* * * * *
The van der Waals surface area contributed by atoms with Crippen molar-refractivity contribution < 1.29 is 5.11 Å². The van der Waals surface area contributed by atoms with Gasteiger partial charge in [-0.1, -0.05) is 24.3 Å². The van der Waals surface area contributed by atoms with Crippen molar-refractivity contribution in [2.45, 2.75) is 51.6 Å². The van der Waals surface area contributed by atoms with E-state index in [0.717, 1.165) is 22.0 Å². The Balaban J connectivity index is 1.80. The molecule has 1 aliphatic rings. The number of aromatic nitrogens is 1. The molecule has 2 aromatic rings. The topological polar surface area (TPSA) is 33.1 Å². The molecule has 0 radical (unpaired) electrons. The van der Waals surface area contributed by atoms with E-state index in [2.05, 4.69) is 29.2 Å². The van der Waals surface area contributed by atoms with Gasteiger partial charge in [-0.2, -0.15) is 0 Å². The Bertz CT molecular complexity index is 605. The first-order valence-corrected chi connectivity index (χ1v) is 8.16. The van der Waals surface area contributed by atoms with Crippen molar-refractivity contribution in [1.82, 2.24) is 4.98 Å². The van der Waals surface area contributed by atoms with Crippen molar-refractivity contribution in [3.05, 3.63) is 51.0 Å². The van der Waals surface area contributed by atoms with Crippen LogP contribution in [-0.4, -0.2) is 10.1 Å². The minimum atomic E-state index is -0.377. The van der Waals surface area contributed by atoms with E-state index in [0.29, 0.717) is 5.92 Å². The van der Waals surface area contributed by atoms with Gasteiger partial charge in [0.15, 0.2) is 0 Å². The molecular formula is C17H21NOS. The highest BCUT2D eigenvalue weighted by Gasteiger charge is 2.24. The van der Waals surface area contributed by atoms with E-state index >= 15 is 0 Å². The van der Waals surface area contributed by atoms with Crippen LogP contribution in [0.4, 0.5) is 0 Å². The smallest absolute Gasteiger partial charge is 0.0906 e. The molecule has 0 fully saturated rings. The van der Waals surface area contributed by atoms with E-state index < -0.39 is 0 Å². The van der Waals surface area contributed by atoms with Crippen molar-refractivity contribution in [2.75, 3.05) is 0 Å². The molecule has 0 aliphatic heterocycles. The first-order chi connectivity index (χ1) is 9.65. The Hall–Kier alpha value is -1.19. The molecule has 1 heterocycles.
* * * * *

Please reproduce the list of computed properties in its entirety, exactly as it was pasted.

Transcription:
The van der Waals surface area contributed by atoms with Crippen molar-refractivity contribution < 1.29 is 5.11 Å². The van der Waals surface area contributed by atoms with Gasteiger partial charge in [-0.1, -0.05) is 24.3 Å². The van der Waals surface area contributed by atoms with Crippen molar-refractivity contribution in [2.45, 2.75) is 51.6 Å². The van der Waals surface area contributed by atoms with E-state index in [0.717, 1.165) is 22.0 Å². The Balaban J connectivity index is 1.80. The molecule has 1 aliphatic rings. The number of aromatic nitrogens is 1. The molecule has 2 aromatic rings. The topological polar surface area (TPSA) is 33.1 Å². The molecule has 0 radical (unpaired) electrons. The van der Waals surface area contributed by atoms with E-state index in [2.05, 4.69) is 29.2 Å². The van der Waals surface area contributed by atoms with Gasteiger partial charge in [-0.2, -0.15) is 0 Å². The Bertz CT molecular complexity index is 605. The first-order valence-corrected chi connectivity index (χ1v) is 8.16. The van der Waals surface area contributed by atoms with Crippen molar-refractivity contribution in [1.82, 2.24) is 4.98 Å². The van der Waals surface area contributed by atoms with Crippen molar-refractivity contribution in [3.05, 3.63) is 51.0 Å². The van der Waals surface area contributed by atoms with Crippen LogP contribution in [-0.4, -0.2) is 10.1 Å². The minimum atomic E-state index is -0.377. The van der Waals surface area contributed by atoms with E-state index in [0.29, 0.717) is 5.92 Å². The van der Waals surface area contributed by atoms with Gasteiger partial charge in [0.15, 0.2) is 0 Å². The molecular formula is C17H21NOS. The highest BCUT2D eigenvalue weighted by Gasteiger charge is 2.24. The van der Waals surface area contributed by atoms with E-state index >= 15 is 0 Å². The van der Waals surface area contributed by atoms with Crippen LogP contribution in [0.4, 0.5) is 0 Å². The smallest absolute Gasteiger partial charge is 0.0906 e. The molecule has 0 fully saturated rings. The van der Waals surface area contributed by atoms with E-state index < -0.39 is 0 Å². The van der Waals surface area contributed by atoms with Crippen molar-refractivity contribution in [2.75, 3.05) is 0 Å². The molecule has 0 aliphatic heterocycles. The first-order chi connectivity index (χ1) is 9.65. The Hall–Kier alpha value is -1.19. The molecule has 1 heterocycles.